The Talmud (Makkot 23B)and the Zohar (1:170B - unverified English translation here) say that the 248 positive commandments correspond to the 248 limbs of the human body. (The Mishna (Ohalot 1:8) lists the 248 Halachic limbs). The Talmud also says that the 365 Negative commandments correspond to the days of the year.

The Zohar adds that the 365 negative commandments also correspond to the 365 sinews in the human body (See Yonatan Ben Uziel Bereshit 1:27), and connects them to the days of the year.

R' Chaim Vital, in Shaar HaKavanot (Shaar 1, Part 1) says that "Each of the 248 spiritual limbs gets its nourishment from a particular mitzvah that corresponds to that limb. When a person fails to perform that particular mitzvah, the corresponding limb will lack its proper nourishment..." (translation from here)

Is there any source which tells us which limb (and/or sinew) each Mitzvah corresponds to?

As an example, the Zohar referenced above (1:170B), connects Gid Hanasheh (sciatic nerve), one of the 365 sinews, to the prohibition of eating on Tisha B'av.

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    Is there a specific statement that implies that there is a 1-to-1 mapping of each mitzva to a body part?
    – WAF
    Commented Oct 2, 2011 at 17:10
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    @WAF: The Zohar referenced specifically connects the Gid Hanasheh (a sinew) to Eating on Tisha B'av. This seems to imply a connection between specific limbs/sinews and specific commandments. I'll look around and see if I can find anything else
    – Menachem
    Commented Oct 2, 2011 at 17:53
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    Menachem, @yoel - thanks. Am I the only one who finds it funny that the gid hanashe is not connected to the prohibition on eating the _ gid hanashe_? Bentzion - it may be difficult, but it would be worth it to finally figure out whose minyan hamitzvos was right - Ramba"m, Ramba"n, S'ma"g. . .
    – WAF
    Commented Nov 24, 2011 at 13:20
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    How can it connect with the prohibition of eating on Tisha B'Av if that's only a d'Rabbanan? I don't understand why it doesn't compare it to the prohibition of eating the Gid HaNasheh.
    – DonielF
    Commented Jun 19, 2017 at 12:30
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    Since you quote it in a discussion of which mitzvah each sinew corresponds to, that was left very ambiguous. Perhaps you should edit to clarify. Be that as it may, why Gid HaNasheh over any other issur achilah, like basar b'chalav, or treifah, or neveilah?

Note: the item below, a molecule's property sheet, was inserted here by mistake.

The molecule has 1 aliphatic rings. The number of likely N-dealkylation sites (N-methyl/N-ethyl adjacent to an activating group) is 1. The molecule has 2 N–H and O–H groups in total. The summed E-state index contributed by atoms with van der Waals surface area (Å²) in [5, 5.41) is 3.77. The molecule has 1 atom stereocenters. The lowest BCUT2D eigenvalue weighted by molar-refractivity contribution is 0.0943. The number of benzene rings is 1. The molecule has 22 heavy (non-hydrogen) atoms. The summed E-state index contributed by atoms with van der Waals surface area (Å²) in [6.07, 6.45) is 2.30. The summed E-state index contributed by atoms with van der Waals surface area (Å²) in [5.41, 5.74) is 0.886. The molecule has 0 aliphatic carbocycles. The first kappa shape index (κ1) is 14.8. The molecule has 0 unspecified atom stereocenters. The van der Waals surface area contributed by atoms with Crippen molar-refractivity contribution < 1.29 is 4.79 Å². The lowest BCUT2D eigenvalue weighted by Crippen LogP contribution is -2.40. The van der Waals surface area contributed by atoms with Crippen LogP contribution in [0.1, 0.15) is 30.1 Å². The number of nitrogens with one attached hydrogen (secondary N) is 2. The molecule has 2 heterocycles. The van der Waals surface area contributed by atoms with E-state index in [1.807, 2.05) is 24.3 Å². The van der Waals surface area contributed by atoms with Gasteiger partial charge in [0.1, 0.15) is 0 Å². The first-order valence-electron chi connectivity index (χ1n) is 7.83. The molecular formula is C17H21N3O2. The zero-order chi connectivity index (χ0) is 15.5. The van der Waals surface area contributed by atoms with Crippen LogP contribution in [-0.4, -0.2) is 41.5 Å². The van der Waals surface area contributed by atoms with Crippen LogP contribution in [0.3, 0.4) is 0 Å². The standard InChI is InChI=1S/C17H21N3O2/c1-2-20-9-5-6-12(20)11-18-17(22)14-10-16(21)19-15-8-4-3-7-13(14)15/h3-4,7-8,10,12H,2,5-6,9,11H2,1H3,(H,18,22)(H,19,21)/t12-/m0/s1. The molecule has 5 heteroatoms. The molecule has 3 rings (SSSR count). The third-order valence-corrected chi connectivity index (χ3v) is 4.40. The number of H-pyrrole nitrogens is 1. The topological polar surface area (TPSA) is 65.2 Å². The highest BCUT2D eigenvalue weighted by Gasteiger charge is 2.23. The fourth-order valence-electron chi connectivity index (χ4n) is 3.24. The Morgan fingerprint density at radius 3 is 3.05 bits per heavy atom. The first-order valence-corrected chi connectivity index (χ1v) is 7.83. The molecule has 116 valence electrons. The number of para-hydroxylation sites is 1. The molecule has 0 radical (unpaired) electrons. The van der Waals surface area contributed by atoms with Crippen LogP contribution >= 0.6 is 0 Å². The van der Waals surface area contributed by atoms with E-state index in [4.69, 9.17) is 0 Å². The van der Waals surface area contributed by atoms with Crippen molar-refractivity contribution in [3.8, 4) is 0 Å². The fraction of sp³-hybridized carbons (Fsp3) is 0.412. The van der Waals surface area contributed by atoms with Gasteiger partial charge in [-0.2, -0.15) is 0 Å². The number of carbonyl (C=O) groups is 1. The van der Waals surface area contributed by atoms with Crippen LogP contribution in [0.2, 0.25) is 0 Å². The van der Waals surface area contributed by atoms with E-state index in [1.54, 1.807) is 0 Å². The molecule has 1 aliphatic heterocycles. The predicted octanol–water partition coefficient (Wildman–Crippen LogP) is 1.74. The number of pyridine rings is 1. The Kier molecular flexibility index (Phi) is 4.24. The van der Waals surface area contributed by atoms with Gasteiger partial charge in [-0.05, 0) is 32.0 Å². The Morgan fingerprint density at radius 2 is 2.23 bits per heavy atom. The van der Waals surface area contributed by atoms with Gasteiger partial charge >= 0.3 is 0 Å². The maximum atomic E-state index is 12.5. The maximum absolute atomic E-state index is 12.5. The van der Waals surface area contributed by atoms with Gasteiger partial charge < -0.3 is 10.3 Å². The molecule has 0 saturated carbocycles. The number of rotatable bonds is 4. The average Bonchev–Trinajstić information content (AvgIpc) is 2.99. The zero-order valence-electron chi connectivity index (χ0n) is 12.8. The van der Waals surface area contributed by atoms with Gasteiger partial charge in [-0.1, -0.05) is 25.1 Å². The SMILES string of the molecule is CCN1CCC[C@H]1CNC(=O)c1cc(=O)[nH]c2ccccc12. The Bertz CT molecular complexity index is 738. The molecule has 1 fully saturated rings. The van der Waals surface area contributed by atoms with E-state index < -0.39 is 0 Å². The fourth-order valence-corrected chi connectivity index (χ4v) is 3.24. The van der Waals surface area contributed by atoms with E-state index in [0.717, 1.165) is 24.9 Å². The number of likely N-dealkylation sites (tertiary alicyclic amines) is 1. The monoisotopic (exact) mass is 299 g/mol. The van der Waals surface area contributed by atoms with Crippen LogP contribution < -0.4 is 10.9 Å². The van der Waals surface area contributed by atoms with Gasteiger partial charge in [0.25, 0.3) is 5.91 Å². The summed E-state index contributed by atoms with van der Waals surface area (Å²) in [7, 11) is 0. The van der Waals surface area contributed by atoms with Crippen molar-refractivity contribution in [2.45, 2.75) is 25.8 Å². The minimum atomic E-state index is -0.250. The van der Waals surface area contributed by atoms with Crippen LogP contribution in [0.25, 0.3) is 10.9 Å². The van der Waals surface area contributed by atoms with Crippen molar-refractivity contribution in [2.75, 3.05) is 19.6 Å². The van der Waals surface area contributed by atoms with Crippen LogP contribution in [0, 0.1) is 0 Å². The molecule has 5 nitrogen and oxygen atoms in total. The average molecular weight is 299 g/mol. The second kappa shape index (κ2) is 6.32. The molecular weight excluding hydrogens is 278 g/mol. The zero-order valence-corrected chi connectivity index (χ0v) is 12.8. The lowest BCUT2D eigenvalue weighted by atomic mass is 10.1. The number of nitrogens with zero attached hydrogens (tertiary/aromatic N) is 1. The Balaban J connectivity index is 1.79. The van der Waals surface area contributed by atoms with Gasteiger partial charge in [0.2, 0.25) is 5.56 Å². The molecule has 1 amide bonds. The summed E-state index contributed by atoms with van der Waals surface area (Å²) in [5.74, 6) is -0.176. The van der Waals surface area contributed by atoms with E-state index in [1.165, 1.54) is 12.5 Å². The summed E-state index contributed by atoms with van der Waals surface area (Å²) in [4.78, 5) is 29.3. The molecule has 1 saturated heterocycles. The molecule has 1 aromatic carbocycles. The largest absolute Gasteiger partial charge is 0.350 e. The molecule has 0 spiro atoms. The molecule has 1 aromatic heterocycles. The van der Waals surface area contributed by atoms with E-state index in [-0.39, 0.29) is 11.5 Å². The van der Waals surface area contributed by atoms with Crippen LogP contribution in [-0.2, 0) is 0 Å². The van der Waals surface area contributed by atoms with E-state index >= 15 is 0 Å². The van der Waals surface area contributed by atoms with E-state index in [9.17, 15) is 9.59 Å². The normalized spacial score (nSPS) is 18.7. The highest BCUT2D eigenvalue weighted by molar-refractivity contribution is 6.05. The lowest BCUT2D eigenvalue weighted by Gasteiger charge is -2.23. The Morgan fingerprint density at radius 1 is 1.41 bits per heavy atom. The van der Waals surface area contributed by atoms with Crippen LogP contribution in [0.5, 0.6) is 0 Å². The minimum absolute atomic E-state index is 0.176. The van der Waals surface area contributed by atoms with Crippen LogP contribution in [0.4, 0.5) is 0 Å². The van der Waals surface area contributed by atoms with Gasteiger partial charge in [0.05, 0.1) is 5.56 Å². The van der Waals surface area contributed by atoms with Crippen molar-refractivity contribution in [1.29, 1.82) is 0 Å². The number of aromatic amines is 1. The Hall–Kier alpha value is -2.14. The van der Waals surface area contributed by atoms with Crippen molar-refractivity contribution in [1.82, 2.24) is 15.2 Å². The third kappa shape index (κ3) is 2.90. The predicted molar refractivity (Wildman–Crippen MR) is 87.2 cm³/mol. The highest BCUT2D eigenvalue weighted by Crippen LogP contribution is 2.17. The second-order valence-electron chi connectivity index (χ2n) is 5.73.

– DonielF
    Commented Jun 20, 2017 at 3:23

5 Answers 5


There is a little known Chassidic text published in 1834 entitled Pri Yitzchak that details all 613 Mitzvot and the corresponding limbs for positive mitzvot and 365 Gidim for negative commandments. It has not been translated from the Hebrew. It is a very sophisticated work.

He uses the list of halachic limbs listed in the Mishna, and uses the Rambam's list of the 613 Mitzvot.

The Sefer was written by R' Yitzchak ben R' Tzvi Hersh, the Rav of the city of Shkod(?) and published by his son, Shabtai Sheptel, some years after his passing.

The first 40 pages are available for free online, thanks to Otzar Hachachma (The other 20 are also available, but must be paid for).

In the introduction, R' Yitzchak lays out the guidelines he used to develop this work. At the end of the introduction he says that while some of the Mitzvot and their corresponding limbs were found in various Sefarim, the majority of them were not. He decided which Mitzvot corresponded to which limbs, and as such, the list should not be considered definitive. The intent of the Sefer is to be used as a memory aid, increase the readers love and fear of G-d, and so the reader can realize how the soul of the Jewish people is connected to the whole Torah.

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    @Menachem: sounds like it might be this one (catalog entry from the Rebbe's library). It doesn't seem to be online yet, though.
    – Alex
    Commented Dec 5, 2011 at 5:55
  • @Alex: was this published by the same person?: hebrewbooks.org/24345
    – Menachem
    Commented Dec 5, 2011 at 12:14
  • david, welcome to Judaism.SE, and thanks very much for this excellent reference, which we may never have unearthed if not for you! Please consider registering your account, to give you access to more of the site's features.
    – Isaac Moses
    Commented Dec 5, 2011 at 15:03
  • @Menachem: could be, but I don't know. It would be odd of him to have had one sefer published in the Ukraine and another in Lithuania, only a year apart.
    – Alex
    Commented Dec 5, 2011 at 16:17
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    david @Alex It can be found online. See here judaism.stackexchange.com/q/17698/759
    – Double AA
    Commented Jul 15, 2012 at 5:28

The classic Sefer Chareidim by R' Elazar Azikri (d.1600) catalogs all the mitzvos according to body parts. (R' Elazar Azikri was also the author of the poem, Yedid Nefesh.) An abbreviated version, Kitzur Sefer Chareidim, was written by R' Avraham Danzig, author of the Chayei Adam. The sefer does not attempt to establish a precise one-for-one match for each limb and sinew. It lists the limbs only in a very broad sense, eyes, arms, legs, and so on, and then lists the various mitzvos (Biblical and Rabbinic) that are performed with that part of the body.

Sefer Chareidim happens to be one of my favorite seforim. I can't recommend it highly enough.